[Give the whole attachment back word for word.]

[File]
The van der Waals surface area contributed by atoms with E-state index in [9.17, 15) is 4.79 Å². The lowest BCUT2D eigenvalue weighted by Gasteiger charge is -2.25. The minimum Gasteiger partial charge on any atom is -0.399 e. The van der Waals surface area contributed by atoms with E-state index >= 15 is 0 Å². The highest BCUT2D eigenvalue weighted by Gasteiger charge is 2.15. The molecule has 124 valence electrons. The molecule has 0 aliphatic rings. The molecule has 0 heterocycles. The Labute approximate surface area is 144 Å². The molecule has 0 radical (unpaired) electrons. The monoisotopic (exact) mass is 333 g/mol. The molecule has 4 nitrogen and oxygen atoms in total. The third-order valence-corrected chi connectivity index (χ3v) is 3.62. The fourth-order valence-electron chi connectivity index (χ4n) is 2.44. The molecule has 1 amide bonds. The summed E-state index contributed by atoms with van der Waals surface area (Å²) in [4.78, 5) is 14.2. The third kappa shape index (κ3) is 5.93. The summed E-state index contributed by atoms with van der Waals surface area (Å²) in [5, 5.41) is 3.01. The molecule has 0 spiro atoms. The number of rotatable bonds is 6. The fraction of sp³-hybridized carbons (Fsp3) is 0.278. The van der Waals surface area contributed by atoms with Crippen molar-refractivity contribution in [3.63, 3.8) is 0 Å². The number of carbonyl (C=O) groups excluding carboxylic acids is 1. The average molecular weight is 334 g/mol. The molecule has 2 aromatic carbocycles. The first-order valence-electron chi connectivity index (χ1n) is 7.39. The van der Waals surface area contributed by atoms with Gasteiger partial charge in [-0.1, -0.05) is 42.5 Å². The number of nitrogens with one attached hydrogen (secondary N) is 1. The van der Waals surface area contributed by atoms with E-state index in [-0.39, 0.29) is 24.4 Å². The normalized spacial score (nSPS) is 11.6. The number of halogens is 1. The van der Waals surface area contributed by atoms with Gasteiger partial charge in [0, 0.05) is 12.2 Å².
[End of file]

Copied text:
The van der Waals surface area contributed by atoms with E-state index in [9.17, 15) is 4.79 Å². The lowest BCUT2D eigenvalue weighted by Gasteiger charge is -2.25. The minimum Gasteiger partial charge on any atom is -0.399 e. The van der Waals surface area contributed by atoms with E-state index >= 15 is 0 Å². The highest BCUT2D eigenvalue weighted by Gasteiger charge is 2.15. The molecule has 124 valence electrons. The molecule has 0 aliphatic rings. The molecule has 0 heterocycles. The Labute approximate surface area is 144 Å². The molecule has 0 radical (unpaired) electrons. The monoisotopic (exact) mass is 333 g/mol. The molecule has 4 nitrogen and oxygen atoms in total. The third-order valence-corrected chi connectivity index (χ3v) is 3.62. The fourth-order valence-electron chi connectivity index (χ4n) is 2.44. The molecule has 1 amide bonds. The summed E-state index contributed by atoms with van der Waals surface area (Å²) in [4.78, 5) is 14.2. The third kappa shape index (κ3) is 5.93. The summed E-state index contributed by atoms with van der Waals surface area (Å²) in [5, 5.41) is 3.01. The molecule has 0 spiro atoms. The number of rotatable bonds is 6. The fraction of sp³-hybridized carbons (Fsp3) is 0.278. The van der Waals surface area contributed by atoms with Crippen molar-refractivity contribution in [3.63, 3.8) is 0 Å². The number of carbonyl (C=O) groups excluding carboxylic acids is 1. The average molecular weight is 334 g/mol. The molecule has 2 aromatic carbocycles. The first-order valence-electron chi connectivity index (χ1n) is 7.39. The van der Waals surface area contributed by atoms with Gasteiger partial charge in [-0.1, -0.05) is 42.5 Å². The number of nitrogens with one attached hydrogen (secondary N) is 1. The van der Waals surface area contributed by atoms with E-state index in [-0.39, 0.29) is 24.4 Å². The normalized spacial score (nSPS) is 11.6. The number of halogens is 1. The van der Waals surface area contributed by atoms with Gasteiger partial charge in [0, 0.05) is 12.2 Å².